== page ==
Zac Dixon from IdentityVisuals.com works with brands to create videos and creative animation, and he encourages everyone to try their hand at animating graphics from his position as a self-taught professional in this session of the Pro Church Podcast.
What’s In This Session?
- Why animation design is so intimidating (10:09)
- The first skills to learn in After Effects (14:12)
- Using templates with After Effects (15:13)
- How to animate a Photoshop graphic (19:25)
- Transitioning from cinematography to motion design (21:52)
- Telling a story in 30-60 seconds (27:57)
- The final step of building an animated video (30:24)
- Finding a voiceover for your video (33:38)
- The grave importance of keeping your scripts short (36:20)
- For every 30 seconds you add to a video distributed online you lose 50% of your audience (38:56)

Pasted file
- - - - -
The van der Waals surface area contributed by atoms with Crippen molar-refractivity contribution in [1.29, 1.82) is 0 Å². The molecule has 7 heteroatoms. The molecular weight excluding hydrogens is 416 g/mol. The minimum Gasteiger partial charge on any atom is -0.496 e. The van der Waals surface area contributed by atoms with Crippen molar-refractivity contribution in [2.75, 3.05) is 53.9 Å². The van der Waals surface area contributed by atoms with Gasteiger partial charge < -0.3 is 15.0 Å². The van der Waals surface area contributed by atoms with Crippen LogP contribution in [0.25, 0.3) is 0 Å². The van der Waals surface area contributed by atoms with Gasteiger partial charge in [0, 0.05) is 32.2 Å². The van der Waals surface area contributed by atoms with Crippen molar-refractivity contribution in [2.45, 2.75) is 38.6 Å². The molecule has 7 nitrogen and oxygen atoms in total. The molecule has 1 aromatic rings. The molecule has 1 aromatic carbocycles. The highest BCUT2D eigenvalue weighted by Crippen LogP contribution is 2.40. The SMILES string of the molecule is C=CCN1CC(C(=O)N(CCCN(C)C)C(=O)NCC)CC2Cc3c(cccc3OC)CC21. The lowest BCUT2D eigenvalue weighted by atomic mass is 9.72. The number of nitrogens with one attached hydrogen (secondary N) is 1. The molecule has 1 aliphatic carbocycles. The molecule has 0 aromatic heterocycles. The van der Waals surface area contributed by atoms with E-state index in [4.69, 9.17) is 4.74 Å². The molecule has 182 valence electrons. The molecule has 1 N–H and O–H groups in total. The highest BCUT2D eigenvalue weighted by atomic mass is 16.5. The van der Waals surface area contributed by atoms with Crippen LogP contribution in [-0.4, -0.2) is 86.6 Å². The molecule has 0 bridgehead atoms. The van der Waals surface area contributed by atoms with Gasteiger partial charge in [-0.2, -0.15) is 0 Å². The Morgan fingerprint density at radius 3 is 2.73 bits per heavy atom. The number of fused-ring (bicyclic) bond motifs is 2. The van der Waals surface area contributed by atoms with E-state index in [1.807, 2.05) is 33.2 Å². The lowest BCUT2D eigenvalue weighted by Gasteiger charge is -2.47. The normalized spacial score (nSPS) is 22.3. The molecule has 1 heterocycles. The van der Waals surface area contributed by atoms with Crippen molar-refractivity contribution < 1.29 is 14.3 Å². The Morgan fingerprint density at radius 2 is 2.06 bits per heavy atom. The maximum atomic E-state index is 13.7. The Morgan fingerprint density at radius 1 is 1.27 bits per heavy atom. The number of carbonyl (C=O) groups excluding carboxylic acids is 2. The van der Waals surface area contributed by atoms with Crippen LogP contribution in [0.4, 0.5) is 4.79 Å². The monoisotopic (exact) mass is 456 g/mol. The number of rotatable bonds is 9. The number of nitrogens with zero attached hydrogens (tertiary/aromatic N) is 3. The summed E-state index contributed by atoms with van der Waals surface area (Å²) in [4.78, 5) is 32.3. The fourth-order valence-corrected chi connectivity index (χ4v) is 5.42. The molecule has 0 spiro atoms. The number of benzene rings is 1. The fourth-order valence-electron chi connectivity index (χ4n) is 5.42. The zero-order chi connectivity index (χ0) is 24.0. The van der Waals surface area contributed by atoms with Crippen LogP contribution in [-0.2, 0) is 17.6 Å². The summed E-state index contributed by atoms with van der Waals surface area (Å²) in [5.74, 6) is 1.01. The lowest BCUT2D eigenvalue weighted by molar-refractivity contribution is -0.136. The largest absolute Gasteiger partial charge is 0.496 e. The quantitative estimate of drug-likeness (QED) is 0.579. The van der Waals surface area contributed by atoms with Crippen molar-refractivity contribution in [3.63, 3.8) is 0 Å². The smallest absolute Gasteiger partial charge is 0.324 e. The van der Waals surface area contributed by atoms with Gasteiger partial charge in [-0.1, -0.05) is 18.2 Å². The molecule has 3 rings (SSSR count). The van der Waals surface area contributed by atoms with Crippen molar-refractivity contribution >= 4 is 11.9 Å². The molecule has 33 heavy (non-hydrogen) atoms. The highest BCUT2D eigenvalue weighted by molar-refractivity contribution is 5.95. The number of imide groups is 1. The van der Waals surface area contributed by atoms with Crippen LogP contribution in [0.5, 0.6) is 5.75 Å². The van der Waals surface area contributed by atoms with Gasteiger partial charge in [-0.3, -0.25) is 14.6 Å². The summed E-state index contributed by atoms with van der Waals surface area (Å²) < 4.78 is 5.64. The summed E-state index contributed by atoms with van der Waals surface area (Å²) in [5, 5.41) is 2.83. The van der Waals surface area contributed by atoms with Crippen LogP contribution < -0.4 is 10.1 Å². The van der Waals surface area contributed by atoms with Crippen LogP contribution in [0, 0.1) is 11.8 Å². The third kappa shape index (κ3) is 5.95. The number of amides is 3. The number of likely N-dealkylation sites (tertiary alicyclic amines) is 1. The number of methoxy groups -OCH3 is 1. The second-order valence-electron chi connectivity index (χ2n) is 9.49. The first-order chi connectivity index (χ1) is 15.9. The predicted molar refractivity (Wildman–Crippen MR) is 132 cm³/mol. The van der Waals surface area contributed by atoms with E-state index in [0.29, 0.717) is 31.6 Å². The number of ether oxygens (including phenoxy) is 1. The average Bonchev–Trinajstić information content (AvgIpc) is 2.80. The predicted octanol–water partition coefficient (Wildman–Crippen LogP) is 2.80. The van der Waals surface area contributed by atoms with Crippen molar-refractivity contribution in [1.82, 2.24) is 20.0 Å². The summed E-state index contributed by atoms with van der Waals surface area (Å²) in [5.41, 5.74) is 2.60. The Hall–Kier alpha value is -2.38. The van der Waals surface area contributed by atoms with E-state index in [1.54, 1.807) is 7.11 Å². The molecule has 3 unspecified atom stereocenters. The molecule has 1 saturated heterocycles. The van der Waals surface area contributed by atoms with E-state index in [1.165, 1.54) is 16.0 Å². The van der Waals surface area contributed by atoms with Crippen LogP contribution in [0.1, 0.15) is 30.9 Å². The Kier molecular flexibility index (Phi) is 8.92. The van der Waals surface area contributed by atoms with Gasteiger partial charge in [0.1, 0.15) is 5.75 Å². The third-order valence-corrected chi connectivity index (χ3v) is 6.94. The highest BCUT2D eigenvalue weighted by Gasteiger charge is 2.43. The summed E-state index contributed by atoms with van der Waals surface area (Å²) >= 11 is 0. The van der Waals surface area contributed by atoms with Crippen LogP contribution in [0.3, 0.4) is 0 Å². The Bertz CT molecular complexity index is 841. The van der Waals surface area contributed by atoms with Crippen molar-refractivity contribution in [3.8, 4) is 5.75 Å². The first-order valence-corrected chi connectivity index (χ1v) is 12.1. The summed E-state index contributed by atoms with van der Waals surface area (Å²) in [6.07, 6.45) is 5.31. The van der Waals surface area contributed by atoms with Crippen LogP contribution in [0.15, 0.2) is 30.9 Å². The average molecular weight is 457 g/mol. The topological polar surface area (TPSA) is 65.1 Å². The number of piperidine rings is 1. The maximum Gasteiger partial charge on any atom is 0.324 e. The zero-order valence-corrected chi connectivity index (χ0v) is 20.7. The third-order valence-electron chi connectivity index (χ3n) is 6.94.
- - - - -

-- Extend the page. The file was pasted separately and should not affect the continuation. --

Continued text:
Show Notes & Resources Mentioned
- Identity Visuals
- Follow Zac on Twitter
- Animalators Podcast by Zac Dixon
- Zac on Dribble
- After Effects
- Cinema 4D
- Apple Motion
- Trapcode Particular
- AE Scripts
3 Instant Takeaways
- Where in After Effects do you start? If you are at ground zero just getting started, learn how to move things. If you are already good at graphic design, you can make killer animations by just moving things around. Photoshop works really well with After Effects. It’s just a matter of separating out your layers and adding motion.
- Transfer your other design and creative skills to animation. Play to your strengths. If you are a photographer, you can use your camera skills, such as pan and tilt, framing and zooming on animation. If you are a sound person, you can use minimal motion backed up with great audio design. If you’re a graphic designer, focus on your fonts and visuals and add only the barest amount of motion.
- Create an outline by storyboarding. By setting up a timeline of shots and using temporary backing audio to ‘sketch in’ your project, you can start with broad strokes and then pile on the details. Final polishing includes tweaking color and finessing key frames, as well as solidifying audio and sound effects.